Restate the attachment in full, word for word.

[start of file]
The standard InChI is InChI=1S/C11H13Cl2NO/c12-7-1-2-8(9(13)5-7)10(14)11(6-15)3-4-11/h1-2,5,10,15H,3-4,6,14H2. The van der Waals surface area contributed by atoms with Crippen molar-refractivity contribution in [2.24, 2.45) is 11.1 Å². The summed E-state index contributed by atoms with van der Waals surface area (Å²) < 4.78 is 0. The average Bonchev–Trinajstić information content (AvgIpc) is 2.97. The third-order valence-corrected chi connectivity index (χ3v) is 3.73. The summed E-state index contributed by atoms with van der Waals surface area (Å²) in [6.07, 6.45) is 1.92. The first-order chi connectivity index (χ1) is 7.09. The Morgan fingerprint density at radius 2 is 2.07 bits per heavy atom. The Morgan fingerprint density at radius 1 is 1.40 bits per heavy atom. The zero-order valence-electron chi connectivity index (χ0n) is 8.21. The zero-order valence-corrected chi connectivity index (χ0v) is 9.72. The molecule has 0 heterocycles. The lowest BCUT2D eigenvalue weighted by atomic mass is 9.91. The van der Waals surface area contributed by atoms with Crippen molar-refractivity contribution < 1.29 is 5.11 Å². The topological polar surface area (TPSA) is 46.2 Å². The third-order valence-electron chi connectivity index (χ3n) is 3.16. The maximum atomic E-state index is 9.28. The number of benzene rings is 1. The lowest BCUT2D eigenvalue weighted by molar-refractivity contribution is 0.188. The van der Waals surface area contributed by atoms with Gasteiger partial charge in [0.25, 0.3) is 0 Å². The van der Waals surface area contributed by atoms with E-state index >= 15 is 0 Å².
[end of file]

The standard InChI is InChI=1S/C11H13Cl2NO/c12-7-1-2-8(9(13)5-7)10(14)11(6-15)3-4-11/h1-2,5,10,15H,3-4,6,14H2. The van der Waals surface area contributed by atoms with Crippen molar-refractivity contribution in [2.24, 2.45) is 11.1 Å². The summed E-state index contributed by atoms with van der Waals surface area (Å²) < 4.78 is 0. The average Bonchev–Trinajstić information content (AvgIpc) is 2.97. The third-order valence-corrected chi connectivity index (χ3v) is 3.73. The summed E-state index contributed by atoms with van der Waals surface area (Å²) in [6.07, 6.45) is 1.92. The first-order chi connectivity index (χ1) is 7.09. The Morgan fingerprint density at radius 2 is 2.07 bits per heavy atom. The Morgan fingerprint density at radius 1 is 1.40 bits per heavy atom. The zero-order valence-electron chi connectivity index (χ0n) is 8.21. The zero-order valence-corrected chi connectivity index (χ0v) is 9.72. The molecule has 0 heterocycles. The lowest BCUT2D eigenvalue weighted by atomic mass is 9.91. The van der Waals surface area contributed by atoms with Crippen molar-refractivity contribution < 1.29 is 5.11 Å². The topological polar surface area (TPSA) is 46.2 Å². The third-order valence-electron chi connectivity index (χ3n) is 3.16. The maximum atomic E-state index is 9.28. The number of benzene rings is 1. The lowest BCUT2D eigenvalue weighted by molar-refractivity contribution is 0.188. The van der Waals surface area contributed by atoms with Gasteiger partial charge in [0.25, 0.3) is 0 Å². The van der Waals surface area contributed by atoms with E-state index >= 15 is 0 Å².